Truman claimed Hiroshima was a military base. This was a lie. The city had a population of some 300,000 civilians, dwarfing the 43,000 soldiers stationed there. Nagasaki was home to more than 250,000 civilians and only 9,000 soldiers.
Ever since, the Socialist Workers Party has fought to take nuclear weapons out of the hands of U.S. imperialism and for Washington’s unilateral nuclear disarmament.
Some 110,000 people were killed almost instantly in the two bombings. As a result of radiation poisoning and other horrifying injuries, within five years the toll had risen to 340,000 — two-thirds of the population of Hiroshima and half of Nagasaki.
The decision to drop the bombs was a cold-blooded decision by the U.S. rulers. Looking to strengthen Washington’s grip on markets and resources worldwide, they wanted to make sure that Tokyo surrendered to Washington and not to Moscow. Russian troops were about to launch a major offensive against Japanese forces in Manchuria.
More importantly the U.S. rulers wanted to send a message to the workers of the world that U.S. imperialism stands ready to wipe out entire cities and annihilate hundreds of thousands of men, women and children to maintain their empire.
The slaughter in Hiroshima and Nagasaki sparked working-class fighters in the U.S. to put the demand for Washington’s unilateral disarmament on their banner ever since.
The U.S. rulers justified their attacks as necessary to defeat fascism, win peace and “save American lives.”
The Militant told the truth in its Aug. 18, 1945, banner headline: “There Is No Peace!”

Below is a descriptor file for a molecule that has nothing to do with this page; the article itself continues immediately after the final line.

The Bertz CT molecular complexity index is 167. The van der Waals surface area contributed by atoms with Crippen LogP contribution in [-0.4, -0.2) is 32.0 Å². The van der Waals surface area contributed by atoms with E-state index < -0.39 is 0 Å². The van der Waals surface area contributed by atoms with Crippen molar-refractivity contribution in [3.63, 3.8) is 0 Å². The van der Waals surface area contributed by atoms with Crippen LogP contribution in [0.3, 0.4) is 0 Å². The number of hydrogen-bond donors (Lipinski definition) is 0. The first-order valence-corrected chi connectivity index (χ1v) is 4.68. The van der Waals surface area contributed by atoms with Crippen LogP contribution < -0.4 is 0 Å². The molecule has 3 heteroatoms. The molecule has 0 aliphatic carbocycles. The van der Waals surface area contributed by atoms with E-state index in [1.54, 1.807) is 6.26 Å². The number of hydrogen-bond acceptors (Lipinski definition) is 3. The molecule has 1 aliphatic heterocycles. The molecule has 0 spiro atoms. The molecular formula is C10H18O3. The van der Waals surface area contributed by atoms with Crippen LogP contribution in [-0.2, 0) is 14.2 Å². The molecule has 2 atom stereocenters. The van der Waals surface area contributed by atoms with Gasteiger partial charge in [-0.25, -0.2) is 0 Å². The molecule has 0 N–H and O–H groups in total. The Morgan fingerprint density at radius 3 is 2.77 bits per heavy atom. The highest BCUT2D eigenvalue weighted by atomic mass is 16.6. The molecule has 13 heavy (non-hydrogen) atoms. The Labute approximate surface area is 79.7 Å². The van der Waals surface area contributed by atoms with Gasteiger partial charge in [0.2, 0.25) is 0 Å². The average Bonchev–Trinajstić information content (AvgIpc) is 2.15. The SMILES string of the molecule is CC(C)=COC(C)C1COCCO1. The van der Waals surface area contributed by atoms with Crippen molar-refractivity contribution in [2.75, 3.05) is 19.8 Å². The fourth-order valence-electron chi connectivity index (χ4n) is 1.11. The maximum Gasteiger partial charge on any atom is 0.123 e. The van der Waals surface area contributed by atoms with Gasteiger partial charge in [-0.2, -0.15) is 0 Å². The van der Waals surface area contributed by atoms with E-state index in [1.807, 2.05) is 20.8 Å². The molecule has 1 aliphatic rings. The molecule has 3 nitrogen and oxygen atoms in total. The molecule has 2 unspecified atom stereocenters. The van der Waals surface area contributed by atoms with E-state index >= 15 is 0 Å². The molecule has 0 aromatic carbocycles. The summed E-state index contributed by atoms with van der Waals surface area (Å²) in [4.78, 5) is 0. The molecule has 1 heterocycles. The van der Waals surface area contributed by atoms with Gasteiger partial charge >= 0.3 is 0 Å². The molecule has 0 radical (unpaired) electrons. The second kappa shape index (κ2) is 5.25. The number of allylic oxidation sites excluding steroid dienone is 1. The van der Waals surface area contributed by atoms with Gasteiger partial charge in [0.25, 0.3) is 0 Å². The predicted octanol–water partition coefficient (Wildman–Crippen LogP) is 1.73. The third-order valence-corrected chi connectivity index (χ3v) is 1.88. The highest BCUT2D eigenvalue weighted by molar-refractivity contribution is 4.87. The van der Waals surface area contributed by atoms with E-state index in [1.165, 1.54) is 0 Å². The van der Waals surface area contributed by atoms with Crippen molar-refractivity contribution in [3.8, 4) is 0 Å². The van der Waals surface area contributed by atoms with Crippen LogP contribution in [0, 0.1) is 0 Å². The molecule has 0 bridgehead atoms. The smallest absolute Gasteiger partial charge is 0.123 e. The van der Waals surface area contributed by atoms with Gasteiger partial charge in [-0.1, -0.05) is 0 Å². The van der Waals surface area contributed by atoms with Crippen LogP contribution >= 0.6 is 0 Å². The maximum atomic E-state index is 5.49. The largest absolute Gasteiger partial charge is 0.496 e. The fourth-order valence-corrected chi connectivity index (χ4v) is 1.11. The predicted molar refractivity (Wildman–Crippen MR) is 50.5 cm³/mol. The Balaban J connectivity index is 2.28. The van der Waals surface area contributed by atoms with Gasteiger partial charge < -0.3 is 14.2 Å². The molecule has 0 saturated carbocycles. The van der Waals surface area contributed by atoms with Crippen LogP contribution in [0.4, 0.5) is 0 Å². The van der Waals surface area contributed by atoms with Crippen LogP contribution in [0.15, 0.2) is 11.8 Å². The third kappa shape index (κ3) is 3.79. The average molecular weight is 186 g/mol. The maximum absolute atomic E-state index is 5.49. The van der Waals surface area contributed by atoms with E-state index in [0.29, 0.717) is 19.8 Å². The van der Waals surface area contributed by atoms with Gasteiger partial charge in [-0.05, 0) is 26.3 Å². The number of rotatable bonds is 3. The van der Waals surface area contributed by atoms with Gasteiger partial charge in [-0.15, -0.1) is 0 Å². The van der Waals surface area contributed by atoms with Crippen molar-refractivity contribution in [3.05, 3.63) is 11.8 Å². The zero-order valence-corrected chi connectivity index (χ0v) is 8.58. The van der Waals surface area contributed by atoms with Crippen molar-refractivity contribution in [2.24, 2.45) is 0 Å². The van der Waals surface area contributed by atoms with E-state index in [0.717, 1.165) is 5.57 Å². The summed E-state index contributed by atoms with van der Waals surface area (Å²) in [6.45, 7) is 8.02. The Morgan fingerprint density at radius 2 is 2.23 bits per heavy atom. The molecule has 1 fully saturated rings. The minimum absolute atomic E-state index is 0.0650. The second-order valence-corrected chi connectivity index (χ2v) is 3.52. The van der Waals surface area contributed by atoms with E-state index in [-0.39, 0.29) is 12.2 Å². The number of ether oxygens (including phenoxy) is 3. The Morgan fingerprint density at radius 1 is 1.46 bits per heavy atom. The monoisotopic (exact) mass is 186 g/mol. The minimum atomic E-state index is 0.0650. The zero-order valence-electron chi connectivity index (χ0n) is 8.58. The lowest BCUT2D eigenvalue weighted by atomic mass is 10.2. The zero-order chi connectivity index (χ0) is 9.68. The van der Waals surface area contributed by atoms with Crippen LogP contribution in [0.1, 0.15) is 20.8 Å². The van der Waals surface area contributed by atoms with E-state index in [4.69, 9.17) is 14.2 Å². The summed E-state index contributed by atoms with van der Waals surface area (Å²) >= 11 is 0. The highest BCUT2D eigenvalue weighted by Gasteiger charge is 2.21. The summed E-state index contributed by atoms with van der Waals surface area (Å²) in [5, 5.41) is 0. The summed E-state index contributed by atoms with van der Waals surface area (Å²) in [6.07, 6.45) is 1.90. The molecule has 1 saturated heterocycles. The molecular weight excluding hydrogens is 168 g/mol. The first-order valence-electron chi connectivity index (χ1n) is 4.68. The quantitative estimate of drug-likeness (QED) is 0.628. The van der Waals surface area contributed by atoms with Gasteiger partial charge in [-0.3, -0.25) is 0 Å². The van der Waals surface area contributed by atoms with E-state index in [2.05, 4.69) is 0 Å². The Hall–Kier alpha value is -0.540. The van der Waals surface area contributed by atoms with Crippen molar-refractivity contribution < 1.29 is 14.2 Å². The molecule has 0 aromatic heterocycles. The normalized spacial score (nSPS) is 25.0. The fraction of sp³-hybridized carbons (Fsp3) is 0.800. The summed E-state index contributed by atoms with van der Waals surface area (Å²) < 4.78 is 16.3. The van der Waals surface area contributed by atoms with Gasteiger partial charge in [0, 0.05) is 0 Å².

Mutually Assured Destruction
“What a commentary on the real nature of capitalism in its decadent phase is this,” Socialist Workers Party leader James P. Cannon said in a speech two weeks after Washington’s obliteration of Hiroshima and Nagasaki. “That the scientific conquest of the marvelous secret of atomic energy, which might rationally be used to lighten the burdens of all mankind, is employed first for the wholesale destruction of half a million people.”
In the aftermath of the second world imperialist slaughter, Moscow worked overtime to develop nuclear weapons, claiming they were necessary for protection against the U.S. rulers’ growing arsenal. Their race — increasingly joined by more governments — to amass nuclear weapons stockpiles has been a feature of world politics since.
Over the decades the rulers in Washington and their Stalinist counterparts in Moscow negotiated some “limits” on the quantity of nuclear warheads they each possess, but they have made sure they maintained many times more bombs than needed to eliminate all life on the planet. Their framework has been to ensure that each side has sufficient nuclear weapons to maintain “deterrence” — which some called Mutually Assured Destruction or MAD — to avoid nuclear war.
As a result, today there are over 15,000 nuclear warheads, the vast majority in the hands of Washington and Moscow. The governments of Britain, France, China, India, Israel, North Korea and Pakistan are also now part of the nuclear “club.”
Fidel: We don’t need nukes
Revolutionary Cuba is one nation in the world that could claim the need for deterrence in the face of threats from U.S. imperialism. From the training and financing of counterrevolutionary guerrillas after the Jan. 1, 1959, overthrow of the U.S.-backed dictatorship of Fulgencio Batista to the Bay of Pigs invasion and the so-called October Missile Crisis today, the U.S. rulers have never stopped for one second their attempts to overturn the Cuban Revolution. And they have debated the use of their nuclear arsenal to do so.
But the communist leadership there, starting with Fidel Castro, has never sought to develop nuclear weapons. Instead, Cuba’s revolutionary government has consistently called for the destruction of all nuclear weapons.